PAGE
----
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It’s nice that companies have Twitter accounts, giving them the ability to respond to customer concerns on the fly. It’s less good when someone says she’s trapped in your company’s elevator and you shoot her a tweet seven months later to ask if she’s still there.
That’s what just happened with the Amtrak Twitter account. Back in February, the communications director for the Ted Cruz campaign tweeted that she was stuck in an Amtrak elevator at the Baltimore airport (a normal inconvenience for anti-Trump conservatives, as a recent Daily Dot investigation revealed):
Guys. I’m trapped in an amtrak elevator at Bwi airport. Help?
— Amanda Carpenter (@amandacarpenter) February 14, 2016
And that it hadn’t been inspected in quite a while:
A Valentine’s Day disaster! But Amtrak sent a tweet offering help, and Carpenter eventually got out. Looks like the system works.
But fast-forward to September: The Cruz campaign is long dead, and Carpenter has gone on with her life outside of the elevator. Out of nowhere, she gets this tweet:
Ahahahah. Did someone at Amtrak suddenly freak out at the idea that a woman had been trapped in an airport elevator for more than half a year but somehow managed to survive all that time?
No, but they did see a retweet of Carpenter’s original call for help and fail to check the date. (This makes sense, because there’s been renewed internet of late in Republicans’ troubling tendency to become stuck in elevators.)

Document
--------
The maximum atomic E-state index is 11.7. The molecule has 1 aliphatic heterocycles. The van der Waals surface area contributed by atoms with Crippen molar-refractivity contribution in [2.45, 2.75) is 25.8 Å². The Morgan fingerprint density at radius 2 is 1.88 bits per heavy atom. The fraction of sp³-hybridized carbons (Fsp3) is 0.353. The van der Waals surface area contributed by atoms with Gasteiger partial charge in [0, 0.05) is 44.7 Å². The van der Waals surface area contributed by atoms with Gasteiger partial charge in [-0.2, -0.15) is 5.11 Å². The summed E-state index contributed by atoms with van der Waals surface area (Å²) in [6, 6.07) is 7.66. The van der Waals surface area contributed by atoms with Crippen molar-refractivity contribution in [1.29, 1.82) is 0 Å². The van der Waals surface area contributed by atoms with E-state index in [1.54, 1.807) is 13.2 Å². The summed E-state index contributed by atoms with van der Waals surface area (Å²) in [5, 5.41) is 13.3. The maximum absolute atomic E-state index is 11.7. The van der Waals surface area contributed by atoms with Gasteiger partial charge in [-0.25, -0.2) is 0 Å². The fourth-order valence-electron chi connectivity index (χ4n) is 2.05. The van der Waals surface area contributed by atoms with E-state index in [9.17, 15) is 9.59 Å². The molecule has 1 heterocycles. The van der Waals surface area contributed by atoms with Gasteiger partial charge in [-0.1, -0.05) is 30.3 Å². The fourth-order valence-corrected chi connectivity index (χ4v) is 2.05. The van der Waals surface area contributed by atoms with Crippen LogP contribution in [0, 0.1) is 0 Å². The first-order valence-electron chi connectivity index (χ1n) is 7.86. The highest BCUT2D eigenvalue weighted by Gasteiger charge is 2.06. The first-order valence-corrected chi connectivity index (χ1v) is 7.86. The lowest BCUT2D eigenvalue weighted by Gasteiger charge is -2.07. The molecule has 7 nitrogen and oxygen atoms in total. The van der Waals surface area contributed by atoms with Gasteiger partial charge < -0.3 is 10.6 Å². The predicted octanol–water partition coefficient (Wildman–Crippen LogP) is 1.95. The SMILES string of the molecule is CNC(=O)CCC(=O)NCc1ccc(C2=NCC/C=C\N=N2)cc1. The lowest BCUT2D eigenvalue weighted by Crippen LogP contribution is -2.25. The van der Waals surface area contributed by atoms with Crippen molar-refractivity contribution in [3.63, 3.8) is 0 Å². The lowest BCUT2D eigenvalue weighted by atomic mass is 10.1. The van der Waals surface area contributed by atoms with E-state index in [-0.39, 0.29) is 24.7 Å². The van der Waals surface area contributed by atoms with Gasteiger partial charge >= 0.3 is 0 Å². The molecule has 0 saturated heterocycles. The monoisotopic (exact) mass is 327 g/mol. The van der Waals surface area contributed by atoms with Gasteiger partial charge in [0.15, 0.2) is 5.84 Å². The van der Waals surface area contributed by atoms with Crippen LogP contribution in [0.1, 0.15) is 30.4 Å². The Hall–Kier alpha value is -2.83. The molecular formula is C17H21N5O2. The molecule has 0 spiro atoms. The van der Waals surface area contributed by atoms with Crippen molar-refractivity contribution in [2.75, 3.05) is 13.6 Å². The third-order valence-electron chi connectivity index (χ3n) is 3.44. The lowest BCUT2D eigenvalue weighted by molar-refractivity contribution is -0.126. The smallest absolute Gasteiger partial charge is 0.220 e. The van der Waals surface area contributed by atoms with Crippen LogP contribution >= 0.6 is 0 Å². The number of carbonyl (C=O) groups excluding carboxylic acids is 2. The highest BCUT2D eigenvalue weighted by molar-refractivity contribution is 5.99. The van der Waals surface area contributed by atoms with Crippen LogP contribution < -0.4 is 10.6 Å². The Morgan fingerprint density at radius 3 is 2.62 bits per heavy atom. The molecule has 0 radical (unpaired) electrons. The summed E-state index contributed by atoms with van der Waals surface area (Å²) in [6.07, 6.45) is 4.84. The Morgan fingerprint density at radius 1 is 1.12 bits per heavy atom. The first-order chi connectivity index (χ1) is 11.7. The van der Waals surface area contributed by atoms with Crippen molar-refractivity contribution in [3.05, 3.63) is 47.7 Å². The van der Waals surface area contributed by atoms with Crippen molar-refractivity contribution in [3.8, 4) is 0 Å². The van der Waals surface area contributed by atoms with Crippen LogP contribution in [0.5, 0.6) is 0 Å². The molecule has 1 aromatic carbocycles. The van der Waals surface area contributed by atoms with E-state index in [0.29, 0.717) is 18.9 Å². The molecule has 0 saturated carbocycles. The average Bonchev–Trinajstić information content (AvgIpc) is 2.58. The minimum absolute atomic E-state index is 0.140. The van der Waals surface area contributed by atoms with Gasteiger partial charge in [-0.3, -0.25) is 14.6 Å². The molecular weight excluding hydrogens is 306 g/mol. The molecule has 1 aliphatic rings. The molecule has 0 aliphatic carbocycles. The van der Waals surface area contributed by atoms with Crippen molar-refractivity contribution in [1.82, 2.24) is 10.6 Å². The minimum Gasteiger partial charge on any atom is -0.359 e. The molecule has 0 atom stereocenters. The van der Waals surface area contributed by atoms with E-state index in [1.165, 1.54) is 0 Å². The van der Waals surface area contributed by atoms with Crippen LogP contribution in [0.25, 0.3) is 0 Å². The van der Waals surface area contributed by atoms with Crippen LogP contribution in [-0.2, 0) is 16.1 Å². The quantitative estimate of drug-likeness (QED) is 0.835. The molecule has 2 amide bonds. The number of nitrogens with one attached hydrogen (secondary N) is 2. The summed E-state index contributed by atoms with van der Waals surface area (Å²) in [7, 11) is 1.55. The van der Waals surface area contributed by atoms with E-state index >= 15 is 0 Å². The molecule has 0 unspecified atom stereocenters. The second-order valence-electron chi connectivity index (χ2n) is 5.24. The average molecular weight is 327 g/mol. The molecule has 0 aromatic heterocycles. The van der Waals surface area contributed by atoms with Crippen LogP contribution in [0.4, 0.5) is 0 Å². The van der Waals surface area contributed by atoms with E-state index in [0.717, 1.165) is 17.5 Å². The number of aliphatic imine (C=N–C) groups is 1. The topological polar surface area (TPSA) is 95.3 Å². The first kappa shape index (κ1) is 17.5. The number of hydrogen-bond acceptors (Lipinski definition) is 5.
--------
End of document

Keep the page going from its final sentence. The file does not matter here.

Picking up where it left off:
Ultimately, no one got hurt, but Amtrak was mildly embarrassed and offered to make things right by giving Carpenter a free Acela train ticket.
#Brand Twitter, the world of Twitter accounts run by social media professionals on behalf of corporations, is hilariously doomed to fail. There’s not really a middle ground between uncomfortably stiff and humorless or uncomfortably human, and the high volume of tweets corporations send ensures that one of the unfortunate people behind the accounts will screw up eventually.
The internet has truly made life better in all ways for people, corporations, and corporate persons.
Jay Hathaway is a former senior writer who specialized in internet memes and weird online culture. He previously served as the Daily Dot’s news editor, was a staff writer at Gawker, and edited the classic websites Urlesque and Download Squad. His work has also appeared on nymag.com, suicidegirls.com, and the Morning News.